The door was cautiously opened by yet another of Martinez’s attack dogs. The gang leader was either paranoid, or he had a lot of enemies – or perhaps both - Nikki decided. One thing was certain, though. Assuming a miracle and she survived until he reached his early teenage years, if Robin ever even thought about joining a gang, she’d Slay his butt.
Nikki planted her foot firmly in the door and pushed hard, flinging the guard hard against the passageway wall inside. An instant later, her hand shot out and caught him by the throat, lifting him off the floor.
“Whaaauuurrrggghhh!” Diego Gutierrez, one of Martinez’s lieutenants, let out a strangled squawk as the Slayer’s hand tightened around his windpipe.
“Jesus Martinez. Now!” she barked.
Face beginning to turn purple, Gutierrez gestured frantically down the passageway. Nikki lowered him to the ground and released her grip, flipping back the edge of her coat to show him the automatic inside, just in case he had any foolish ideas.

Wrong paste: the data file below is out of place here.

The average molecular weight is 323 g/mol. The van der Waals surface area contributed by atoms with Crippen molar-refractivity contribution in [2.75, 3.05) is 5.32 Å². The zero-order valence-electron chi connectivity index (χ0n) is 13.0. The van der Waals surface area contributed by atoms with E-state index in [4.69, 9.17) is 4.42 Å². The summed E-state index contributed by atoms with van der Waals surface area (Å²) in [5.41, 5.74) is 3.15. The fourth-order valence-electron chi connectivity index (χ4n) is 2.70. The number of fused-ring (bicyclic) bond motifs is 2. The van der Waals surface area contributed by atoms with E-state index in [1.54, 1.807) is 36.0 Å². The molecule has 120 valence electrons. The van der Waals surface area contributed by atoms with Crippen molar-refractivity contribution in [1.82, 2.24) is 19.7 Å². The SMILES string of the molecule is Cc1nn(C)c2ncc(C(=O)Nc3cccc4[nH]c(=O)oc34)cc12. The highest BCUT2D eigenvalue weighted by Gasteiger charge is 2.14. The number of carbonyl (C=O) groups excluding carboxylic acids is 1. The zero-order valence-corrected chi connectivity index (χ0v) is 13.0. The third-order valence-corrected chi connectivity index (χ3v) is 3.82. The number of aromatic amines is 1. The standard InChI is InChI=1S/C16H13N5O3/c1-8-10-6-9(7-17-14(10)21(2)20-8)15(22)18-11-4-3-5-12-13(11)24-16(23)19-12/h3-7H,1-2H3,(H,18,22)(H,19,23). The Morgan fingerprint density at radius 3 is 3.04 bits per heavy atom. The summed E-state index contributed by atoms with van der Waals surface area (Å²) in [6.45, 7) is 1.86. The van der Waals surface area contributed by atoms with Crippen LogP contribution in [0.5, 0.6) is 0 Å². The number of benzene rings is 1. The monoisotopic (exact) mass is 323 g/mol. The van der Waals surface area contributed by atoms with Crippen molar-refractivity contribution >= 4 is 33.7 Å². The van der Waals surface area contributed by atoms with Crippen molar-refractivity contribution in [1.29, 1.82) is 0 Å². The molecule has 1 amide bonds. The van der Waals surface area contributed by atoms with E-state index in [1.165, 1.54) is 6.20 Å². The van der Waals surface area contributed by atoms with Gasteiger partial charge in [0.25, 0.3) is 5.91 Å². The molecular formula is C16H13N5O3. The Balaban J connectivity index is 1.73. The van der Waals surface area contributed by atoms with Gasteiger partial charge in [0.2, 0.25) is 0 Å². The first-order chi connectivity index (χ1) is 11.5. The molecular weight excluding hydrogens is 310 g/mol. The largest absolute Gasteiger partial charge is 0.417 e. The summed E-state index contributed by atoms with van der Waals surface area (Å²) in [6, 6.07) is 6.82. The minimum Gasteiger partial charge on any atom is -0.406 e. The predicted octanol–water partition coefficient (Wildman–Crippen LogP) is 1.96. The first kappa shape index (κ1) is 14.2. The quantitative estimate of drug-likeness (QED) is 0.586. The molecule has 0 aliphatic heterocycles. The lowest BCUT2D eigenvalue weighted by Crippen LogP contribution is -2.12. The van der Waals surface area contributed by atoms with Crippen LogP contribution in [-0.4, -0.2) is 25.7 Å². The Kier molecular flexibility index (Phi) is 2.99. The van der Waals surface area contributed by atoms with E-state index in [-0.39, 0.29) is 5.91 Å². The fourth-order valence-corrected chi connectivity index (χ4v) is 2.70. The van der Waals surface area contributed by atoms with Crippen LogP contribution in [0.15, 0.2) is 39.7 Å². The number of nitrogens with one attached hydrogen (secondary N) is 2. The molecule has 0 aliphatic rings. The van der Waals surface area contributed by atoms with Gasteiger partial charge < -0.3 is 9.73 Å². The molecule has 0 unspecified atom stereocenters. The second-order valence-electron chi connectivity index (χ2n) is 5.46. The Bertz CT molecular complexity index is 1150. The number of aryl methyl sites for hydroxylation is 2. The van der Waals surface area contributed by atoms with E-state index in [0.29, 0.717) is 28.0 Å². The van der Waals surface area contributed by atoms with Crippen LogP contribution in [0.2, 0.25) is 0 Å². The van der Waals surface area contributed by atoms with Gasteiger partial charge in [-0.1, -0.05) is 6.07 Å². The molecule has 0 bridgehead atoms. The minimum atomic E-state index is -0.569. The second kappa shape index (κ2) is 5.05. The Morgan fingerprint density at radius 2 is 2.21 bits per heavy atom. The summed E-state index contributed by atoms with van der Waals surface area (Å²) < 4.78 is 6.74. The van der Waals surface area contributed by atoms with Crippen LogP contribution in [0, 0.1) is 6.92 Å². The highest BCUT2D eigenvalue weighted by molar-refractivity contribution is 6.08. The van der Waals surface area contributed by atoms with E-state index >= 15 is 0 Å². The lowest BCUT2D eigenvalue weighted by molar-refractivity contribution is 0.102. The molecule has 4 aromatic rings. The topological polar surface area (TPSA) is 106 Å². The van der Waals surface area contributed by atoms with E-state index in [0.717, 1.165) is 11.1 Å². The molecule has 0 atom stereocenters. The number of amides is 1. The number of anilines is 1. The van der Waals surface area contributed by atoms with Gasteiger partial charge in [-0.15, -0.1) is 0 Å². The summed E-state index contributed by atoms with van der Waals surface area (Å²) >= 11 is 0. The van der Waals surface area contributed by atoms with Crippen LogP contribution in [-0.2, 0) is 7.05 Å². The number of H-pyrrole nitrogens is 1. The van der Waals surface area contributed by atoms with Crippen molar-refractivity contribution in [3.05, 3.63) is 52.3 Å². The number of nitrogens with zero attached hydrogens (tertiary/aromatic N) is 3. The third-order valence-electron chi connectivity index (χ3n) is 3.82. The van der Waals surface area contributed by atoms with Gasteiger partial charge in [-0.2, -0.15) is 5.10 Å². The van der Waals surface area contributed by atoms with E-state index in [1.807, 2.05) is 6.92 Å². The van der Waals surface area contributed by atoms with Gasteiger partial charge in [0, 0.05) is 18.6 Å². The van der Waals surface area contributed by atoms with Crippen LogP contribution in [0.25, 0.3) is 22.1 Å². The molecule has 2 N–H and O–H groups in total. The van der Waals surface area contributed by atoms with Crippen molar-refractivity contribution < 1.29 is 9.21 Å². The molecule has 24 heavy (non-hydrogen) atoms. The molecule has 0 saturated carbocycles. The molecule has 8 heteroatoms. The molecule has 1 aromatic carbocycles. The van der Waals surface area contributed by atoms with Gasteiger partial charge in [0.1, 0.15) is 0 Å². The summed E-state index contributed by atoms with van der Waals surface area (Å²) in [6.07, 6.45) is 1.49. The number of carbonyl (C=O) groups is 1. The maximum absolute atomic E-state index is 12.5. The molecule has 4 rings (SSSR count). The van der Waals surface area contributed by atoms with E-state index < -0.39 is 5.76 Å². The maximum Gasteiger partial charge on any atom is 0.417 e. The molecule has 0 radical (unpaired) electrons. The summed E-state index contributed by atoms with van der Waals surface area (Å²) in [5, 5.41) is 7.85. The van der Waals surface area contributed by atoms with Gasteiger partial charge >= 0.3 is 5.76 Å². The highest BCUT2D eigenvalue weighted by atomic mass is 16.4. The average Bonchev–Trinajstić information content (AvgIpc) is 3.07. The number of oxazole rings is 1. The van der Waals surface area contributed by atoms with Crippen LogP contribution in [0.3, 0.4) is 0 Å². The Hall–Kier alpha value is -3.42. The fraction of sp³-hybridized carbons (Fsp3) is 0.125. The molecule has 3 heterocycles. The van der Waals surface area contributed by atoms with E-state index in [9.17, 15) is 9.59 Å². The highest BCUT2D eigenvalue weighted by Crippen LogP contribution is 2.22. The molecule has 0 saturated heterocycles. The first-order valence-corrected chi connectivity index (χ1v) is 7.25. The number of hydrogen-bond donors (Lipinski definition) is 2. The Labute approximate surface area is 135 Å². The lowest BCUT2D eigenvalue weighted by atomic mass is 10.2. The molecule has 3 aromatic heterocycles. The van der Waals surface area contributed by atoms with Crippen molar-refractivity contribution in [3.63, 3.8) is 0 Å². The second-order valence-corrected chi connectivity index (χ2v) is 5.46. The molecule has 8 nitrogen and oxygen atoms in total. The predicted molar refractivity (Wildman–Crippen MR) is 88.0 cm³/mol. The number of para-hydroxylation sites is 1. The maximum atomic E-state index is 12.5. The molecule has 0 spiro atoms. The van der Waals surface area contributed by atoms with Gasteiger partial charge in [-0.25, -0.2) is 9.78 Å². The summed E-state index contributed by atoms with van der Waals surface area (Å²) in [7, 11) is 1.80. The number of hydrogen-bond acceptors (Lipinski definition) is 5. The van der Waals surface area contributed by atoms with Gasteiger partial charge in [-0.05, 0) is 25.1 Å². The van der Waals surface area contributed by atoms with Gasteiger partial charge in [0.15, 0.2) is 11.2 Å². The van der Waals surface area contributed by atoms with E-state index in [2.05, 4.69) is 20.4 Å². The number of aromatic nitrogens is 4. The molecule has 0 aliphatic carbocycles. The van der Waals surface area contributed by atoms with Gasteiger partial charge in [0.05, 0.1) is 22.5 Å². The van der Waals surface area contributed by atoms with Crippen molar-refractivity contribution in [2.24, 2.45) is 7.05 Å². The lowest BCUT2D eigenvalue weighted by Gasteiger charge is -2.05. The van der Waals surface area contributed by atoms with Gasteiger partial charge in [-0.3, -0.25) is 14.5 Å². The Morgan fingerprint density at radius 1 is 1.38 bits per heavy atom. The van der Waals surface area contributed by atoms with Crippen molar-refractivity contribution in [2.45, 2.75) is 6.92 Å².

“Show me,” the Slayer commanded curtly, grabbing him by the collar.
In most circles, this might not be the best way to win friends and influence people. Even in gangland, there was a certain amount of protocol and pseudo-diplomacy, but sometimes fear and violence had a certain language all of their own.
Gutierrez desperately wanted to tell – and show – Nikki what he thought of women like her, but decided better of it. This incredibly strong and tough woman was on reasonable terms with his leader and, what was more, she’d just bulled her way through three Diablos. Sometimes, it was better just to suck it up.